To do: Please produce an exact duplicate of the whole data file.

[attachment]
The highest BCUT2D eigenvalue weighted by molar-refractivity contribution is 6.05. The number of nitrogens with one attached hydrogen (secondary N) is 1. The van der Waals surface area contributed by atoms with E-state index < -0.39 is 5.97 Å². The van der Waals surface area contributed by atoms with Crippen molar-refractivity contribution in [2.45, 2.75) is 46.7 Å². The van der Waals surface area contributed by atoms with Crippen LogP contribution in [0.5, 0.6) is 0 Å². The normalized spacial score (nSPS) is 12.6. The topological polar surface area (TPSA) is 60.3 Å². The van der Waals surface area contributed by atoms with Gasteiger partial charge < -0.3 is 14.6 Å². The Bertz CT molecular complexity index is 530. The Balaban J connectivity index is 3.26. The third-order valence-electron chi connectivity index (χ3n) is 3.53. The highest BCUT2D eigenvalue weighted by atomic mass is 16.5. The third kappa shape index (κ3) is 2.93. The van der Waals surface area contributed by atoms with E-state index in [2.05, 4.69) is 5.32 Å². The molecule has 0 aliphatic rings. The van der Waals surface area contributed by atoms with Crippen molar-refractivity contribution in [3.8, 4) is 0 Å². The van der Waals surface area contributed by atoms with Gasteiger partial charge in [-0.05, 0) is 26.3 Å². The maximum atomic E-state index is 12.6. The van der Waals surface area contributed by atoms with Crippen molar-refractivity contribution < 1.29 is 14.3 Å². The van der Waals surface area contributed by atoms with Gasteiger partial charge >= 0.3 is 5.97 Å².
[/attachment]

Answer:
The highest BCUT2D eigenvalue weighted by molar-refractivity contribution is 6.05. The number of nitrogens with one attached hydrogen (secondary N) is 1. The van der Waals surface area contributed by atoms with E-state index < -0.39 is 5.97 Å². The van der Waals surface area contributed by atoms with Crippen molar-refractivity contribution in [2.45, 2.75) is 46.7 Å². The van der Waals surface area contributed by atoms with Crippen LogP contribution in [0.5, 0.6) is 0 Å². The normalized spacial score (nSPS) is 12.6. The topological polar surface area (TPSA) is 60.3 Å². The van der Waals surface area contributed by atoms with Gasteiger partial charge < -0.3 is 14.6 Å². The Bertz CT molecular complexity index is 530. The Balaban J connectivity index is 3.26. The third-order valence-electron chi connectivity index (χ3n) is 3.53. The highest BCUT2D eigenvalue weighted by atomic mass is 16.5. The third kappa shape index (κ3) is 2.93. The van der Waals surface area contributed by atoms with E-state index in [2.05, 4.69) is 5.32 Å². The molecule has 0 aliphatic rings. The van der Waals surface area contributed by atoms with Crippen molar-refractivity contribution in [3.8, 4) is 0 Å². The van der Waals surface area contributed by atoms with Gasteiger partial charge in [-0.05, 0) is 26.3 Å². The maximum atomic E-state index is 12.6. The van der Waals surface area contributed by atoms with Crippen molar-refractivity contribution < 1.29 is 14.3 Å². The van der Waals surface area contributed by atoms with Gasteiger partial charge >= 0.3 is 5.97 Å².